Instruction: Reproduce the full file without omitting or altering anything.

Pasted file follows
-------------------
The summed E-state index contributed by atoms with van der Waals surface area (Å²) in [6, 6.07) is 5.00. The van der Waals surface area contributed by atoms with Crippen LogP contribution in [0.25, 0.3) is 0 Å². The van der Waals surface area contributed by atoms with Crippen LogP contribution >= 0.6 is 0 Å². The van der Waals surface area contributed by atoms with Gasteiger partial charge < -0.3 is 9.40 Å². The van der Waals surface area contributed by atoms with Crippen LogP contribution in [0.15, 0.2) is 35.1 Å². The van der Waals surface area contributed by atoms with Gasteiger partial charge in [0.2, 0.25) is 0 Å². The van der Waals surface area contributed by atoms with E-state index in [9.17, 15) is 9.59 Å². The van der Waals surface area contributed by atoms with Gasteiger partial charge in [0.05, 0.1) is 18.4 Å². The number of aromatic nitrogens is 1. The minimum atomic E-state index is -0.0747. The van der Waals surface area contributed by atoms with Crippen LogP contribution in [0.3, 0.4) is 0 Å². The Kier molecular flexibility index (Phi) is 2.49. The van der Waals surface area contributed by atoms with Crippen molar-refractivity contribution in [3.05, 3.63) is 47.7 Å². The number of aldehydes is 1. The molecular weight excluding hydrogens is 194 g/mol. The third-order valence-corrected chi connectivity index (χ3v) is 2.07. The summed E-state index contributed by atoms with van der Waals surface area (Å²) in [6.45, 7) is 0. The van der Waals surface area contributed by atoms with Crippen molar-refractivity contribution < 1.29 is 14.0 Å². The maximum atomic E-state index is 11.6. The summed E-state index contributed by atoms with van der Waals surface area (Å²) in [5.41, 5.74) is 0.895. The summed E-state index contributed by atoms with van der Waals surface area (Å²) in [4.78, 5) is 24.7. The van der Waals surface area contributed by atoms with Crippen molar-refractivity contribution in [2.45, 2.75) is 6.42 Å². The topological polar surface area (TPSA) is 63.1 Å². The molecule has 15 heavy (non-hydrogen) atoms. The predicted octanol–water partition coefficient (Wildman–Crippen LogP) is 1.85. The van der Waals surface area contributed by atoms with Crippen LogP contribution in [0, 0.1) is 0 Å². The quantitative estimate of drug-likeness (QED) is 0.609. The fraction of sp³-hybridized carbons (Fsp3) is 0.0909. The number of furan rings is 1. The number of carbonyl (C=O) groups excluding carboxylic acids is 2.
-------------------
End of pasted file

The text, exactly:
The summed E-state index contributed by atoms with van der Waals surface area (Å²) in [6, 6.07) is 5.00. The van der Waals surface area contributed by atoms with Crippen LogP contribution in [0.25, 0.3) is 0 Å². The van der Waals surface area contributed by atoms with Crippen LogP contribution >= 0.6 is 0 Å². The van der Waals surface area contributed by atoms with Gasteiger partial charge < -0.3 is 9.40 Å². The van der Waals surface area contributed by atoms with Crippen LogP contribution in [0.15, 0.2) is 35.1 Å². The van der Waals surface area contributed by atoms with Gasteiger partial charge in [0.2, 0.25) is 0 Å². The van der Waals surface area contributed by atoms with E-state index in [9.17, 15) is 9.59 Å². The van der Waals surface area contributed by atoms with Gasteiger partial charge in [0.05, 0.1) is 18.4 Å². The number of aromatic nitrogens is 1. The minimum atomic E-state index is -0.0747. The van der Waals surface area contributed by atoms with Crippen LogP contribution in [0.3, 0.4) is 0 Å². The Kier molecular flexibility index (Phi) is 2.49. The van der Waals surface area contributed by atoms with Crippen molar-refractivity contribution in [3.05, 3.63) is 47.7 Å². The number of aldehydes is 1. The molecular weight excluding hydrogens is 194 g/mol. The third-order valence-corrected chi connectivity index (χ3v) is 2.07. The summed E-state index contributed by atoms with van der Waals surface area (Å²) in [6.45, 7) is 0. The van der Waals surface area contributed by atoms with Crippen molar-refractivity contribution < 1.29 is 14.0 Å². The maximum atomic E-state index is 11.6. The summed E-state index contributed by atoms with van der Waals surface area (Å²) in [5.41, 5.74) is 0.895. The summed E-state index contributed by atoms with van der Waals surface area (Å²) in [4.78, 5) is 24.7. The van der Waals surface area contributed by atoms with Crippen molar-refractivity contribution in [2.45, 2.75) is 6.42 Å². The topological polar surface area (TPSA) is 63.1 Å². The molecule has 15 heavy (non-hydrogen) atoms. The predicted octanol–water partition coefficient (Wildman–Crippen LogP) is 1.85. The van der Waals surface area contributed by atoms with Crippen LogP contribution in [0, 0.1) is 0 Å². The quantitative estimate of drug-likeness (QED) is 0.609. The fraction of sp³-hybridized carbons (Fsp3) is 0.0909. The number of furan rings is 1. The number of carbonyl (C=O) groups excluding carboxylic acids is 2.